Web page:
Container image security scanning directly from Docker Desktop, powered by Snyk
We recently announced our exciting partnership with Docker, aimed at providing a Docker native experience for vulnerability detection and fixes, powered by Snyk.
This collaboration will help developers by combining the most popular container runtime and repository with the industry’s first container vulnerability remediation tool built specifically for developers. Together, we’re providing a streamlined workflow that makes the container-based application development process more robust, allowing for more efficient and secure builds as an automated part of their workflow.
We’re pleased to share that the first step toward this mutual goal is completed, and Docker image security scanning is now as simple as
docker scan in Docker Desktop! The new feature is currently in the Docker Desktop Edge release on both Windows and MacOS (note: the integrated scanning is only available in the Edge channel for now)! This enables development teams to create and ship their container-based applications with confidence, without requiring an advanced background in security and operating system administration.
Snyk security embedded in Docker Desktop
The integration between Snyk and Docker puts developer-focused container security scanning directly in your Docker tooling. With it, you can now scan your Docker images immediately after build, straight from Docker Desktop, using a simple command:
docker scan <image-name>
This gives you the opportunity to find vulnerabilities in container images and fix them before pushing the image to Docker Hub or any other registry.
The Snyk-powered vulnerability scans are a little different than what you might be used to seeing from other vulnerability scans. Aside from simply listing all the issues, Snyk also guides developers to action. By including the Dockerfile along with the image through the
--file <path/to/Dockerfile> option, the results from
docker scan include details on how to select a more recent and/or smaller base image with fewer vulnerabilities. In addition, the vulnerabilities displayed are mapped to the actual Dockerfile command that introduced them, plus all the relevant dependencies needed to track down an issue and take care of it.
In the example below, we run a
docker scan against an image and we added the Dockerfile to the scan. In the video, we’ve highlighted the base image recommendations and a specific vulnerability that shows how the Dockerfile information is displayed in the results:
You might look at that output and think, “That’s way too much for me to deal with all at once! I’ll deal with the base image changes later, but for now just show me which lines in my Dockerfile are introducing vulnerabilities.” We can use the JSON output and some filtering to find that out! The example below scans the same image but the command this time is:
docker scan jimcodified/dockercon2020:alpha-blog.orig --file Dockerfile --exclude-base --json | jq '[.vulnerabilities.dockerfileInstruction] | unique'
What we’ve done is filtered out all the base image vulnerabilities and created JSON output (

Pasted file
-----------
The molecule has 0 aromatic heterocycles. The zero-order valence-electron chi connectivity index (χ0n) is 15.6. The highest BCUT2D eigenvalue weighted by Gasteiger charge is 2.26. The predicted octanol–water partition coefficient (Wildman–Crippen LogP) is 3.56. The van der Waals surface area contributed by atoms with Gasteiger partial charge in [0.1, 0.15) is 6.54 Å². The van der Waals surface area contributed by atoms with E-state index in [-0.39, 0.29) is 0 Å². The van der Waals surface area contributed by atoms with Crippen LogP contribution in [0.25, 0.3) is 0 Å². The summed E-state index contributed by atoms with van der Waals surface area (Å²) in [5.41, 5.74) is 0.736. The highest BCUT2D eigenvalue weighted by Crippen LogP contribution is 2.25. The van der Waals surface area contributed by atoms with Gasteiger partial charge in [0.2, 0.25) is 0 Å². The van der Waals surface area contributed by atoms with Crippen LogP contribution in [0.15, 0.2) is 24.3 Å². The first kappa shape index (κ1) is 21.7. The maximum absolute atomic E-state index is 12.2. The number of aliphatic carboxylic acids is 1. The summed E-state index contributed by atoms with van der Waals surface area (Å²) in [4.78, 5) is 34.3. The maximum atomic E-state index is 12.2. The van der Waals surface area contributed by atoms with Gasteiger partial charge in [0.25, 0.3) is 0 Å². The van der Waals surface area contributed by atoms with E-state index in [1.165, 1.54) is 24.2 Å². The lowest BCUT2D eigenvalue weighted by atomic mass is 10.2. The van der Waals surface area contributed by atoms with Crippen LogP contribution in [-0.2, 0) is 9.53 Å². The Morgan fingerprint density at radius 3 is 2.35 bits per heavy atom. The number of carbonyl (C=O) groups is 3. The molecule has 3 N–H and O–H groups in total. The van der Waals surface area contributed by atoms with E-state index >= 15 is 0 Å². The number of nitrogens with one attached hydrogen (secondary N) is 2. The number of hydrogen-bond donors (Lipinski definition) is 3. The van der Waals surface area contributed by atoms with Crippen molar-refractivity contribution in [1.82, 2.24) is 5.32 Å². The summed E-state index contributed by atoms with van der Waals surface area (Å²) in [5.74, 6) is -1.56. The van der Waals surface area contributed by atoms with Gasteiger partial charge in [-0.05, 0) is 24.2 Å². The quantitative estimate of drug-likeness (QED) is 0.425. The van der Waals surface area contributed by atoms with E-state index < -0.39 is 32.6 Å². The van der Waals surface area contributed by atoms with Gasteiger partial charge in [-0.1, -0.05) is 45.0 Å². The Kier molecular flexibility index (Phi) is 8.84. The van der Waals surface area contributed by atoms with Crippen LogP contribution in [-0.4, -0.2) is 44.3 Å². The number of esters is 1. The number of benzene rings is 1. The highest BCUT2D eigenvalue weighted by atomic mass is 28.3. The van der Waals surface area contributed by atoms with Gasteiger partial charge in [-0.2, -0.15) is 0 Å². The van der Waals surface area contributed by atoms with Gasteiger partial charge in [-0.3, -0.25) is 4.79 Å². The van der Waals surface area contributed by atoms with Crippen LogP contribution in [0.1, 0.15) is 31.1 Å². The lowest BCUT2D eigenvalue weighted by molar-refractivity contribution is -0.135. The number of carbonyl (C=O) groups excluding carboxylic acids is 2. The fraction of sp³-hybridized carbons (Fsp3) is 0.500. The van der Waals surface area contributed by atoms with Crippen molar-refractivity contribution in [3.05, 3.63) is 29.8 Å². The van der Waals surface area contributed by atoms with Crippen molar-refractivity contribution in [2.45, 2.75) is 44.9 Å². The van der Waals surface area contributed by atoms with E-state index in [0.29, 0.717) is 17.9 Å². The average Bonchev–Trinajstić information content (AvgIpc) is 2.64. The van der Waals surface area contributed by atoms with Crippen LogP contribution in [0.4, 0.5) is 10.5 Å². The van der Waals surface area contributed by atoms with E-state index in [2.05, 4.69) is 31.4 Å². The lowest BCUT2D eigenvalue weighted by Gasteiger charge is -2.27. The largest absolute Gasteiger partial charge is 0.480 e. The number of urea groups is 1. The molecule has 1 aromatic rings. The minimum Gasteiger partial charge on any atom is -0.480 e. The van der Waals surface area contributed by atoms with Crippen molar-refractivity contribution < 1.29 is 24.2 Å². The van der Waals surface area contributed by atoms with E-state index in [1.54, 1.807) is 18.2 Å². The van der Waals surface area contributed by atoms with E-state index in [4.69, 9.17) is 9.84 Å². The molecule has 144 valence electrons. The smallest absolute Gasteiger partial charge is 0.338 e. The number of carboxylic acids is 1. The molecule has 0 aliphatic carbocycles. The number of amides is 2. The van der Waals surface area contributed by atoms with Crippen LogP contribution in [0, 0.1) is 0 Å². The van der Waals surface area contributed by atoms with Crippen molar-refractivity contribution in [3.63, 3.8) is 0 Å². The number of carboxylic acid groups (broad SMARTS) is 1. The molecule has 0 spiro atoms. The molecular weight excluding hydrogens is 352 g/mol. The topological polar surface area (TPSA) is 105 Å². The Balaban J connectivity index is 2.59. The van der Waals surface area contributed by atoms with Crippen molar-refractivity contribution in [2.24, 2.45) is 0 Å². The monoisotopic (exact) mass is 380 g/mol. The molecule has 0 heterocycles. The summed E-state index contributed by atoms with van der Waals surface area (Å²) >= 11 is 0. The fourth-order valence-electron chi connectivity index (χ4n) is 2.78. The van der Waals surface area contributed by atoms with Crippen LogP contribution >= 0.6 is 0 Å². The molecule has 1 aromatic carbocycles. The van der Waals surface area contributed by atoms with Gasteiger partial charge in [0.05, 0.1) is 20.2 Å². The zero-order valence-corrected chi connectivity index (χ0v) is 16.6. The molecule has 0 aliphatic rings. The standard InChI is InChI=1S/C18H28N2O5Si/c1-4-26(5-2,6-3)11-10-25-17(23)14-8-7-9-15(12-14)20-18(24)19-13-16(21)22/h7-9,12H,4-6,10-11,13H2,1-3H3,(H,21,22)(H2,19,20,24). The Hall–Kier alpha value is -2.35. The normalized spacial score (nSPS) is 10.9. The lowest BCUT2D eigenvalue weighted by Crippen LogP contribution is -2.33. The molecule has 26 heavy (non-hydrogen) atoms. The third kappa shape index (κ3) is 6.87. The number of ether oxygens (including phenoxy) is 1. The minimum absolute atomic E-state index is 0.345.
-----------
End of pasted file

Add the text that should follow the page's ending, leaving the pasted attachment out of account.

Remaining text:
--exclude-base --json) and then filtered the vulnerabilities by unique Dockerfile instructions and displayed the instruction. Of course, there’s much more you can do with filtering options, but that should get you started.
Get deeper application analysis, security prioritization and continuous monitoring in the Snyk console
If you want to go beyond a single scan, signing up for a free Snyk account opens you up to additional features beyond just additional container image scan each month. With a Snyk account, you can scan your open source code dependencies for security and license issues, get improved visibility and reporting into vulnerabilities across teams and organizations, and you can check your Kubernetes deployment code and Helm charts for insecure configurations, too. In the Snyk application you can also monitor your images over time so that as new container vulnerabilities are discovered you will know if your images are at risk.
Join Our Sept. 24th Demo Session: Container image security scanning with Docker Desktop, powered by Snyk
This is just the first phase of collaboration between Snyk and Docker. We’re continuing to work closely together to ensure that security becomes a seamless part of the developer’s toolset to help speed deployment. With future integration between Snyk and Docker products and services planned, developers can expect that our close collaboration will ensure continuous security fits naturally into their favorite container toolset and development workflow for greater agility and productivity when creating applications.
Join us on Sept. 24th at 10 am PT for an interactive live session with a demo of
docker scan <image> in Docker Desktop Edge! We’ll show you how to fix both a very simple image and a large image with more issues using Snyk.
Keeping up with security best practices for building optimal Docker images for Node.js and Java applications:
- 10 Docker Security Best Practices – details security practices that you should follow when building docker base images and when pulling them too, as it also introduces the reader to docker content trust.
- Are you a Java developer? You’ll find this resource valuable: Docker for Java developers: 5 things you need to know not to fail your security
- 10 best practices to containerize Node.js web applications with Docker – If you’re a Node.js developer you are going to love this step by step walkthrough, showing you how to build secure and performant Docker base images for your Node.js applications.
- Download Docker Desktop Edge for Windows or macOS
- Docker scan documentation
- Dockercon 2020 Snyk demos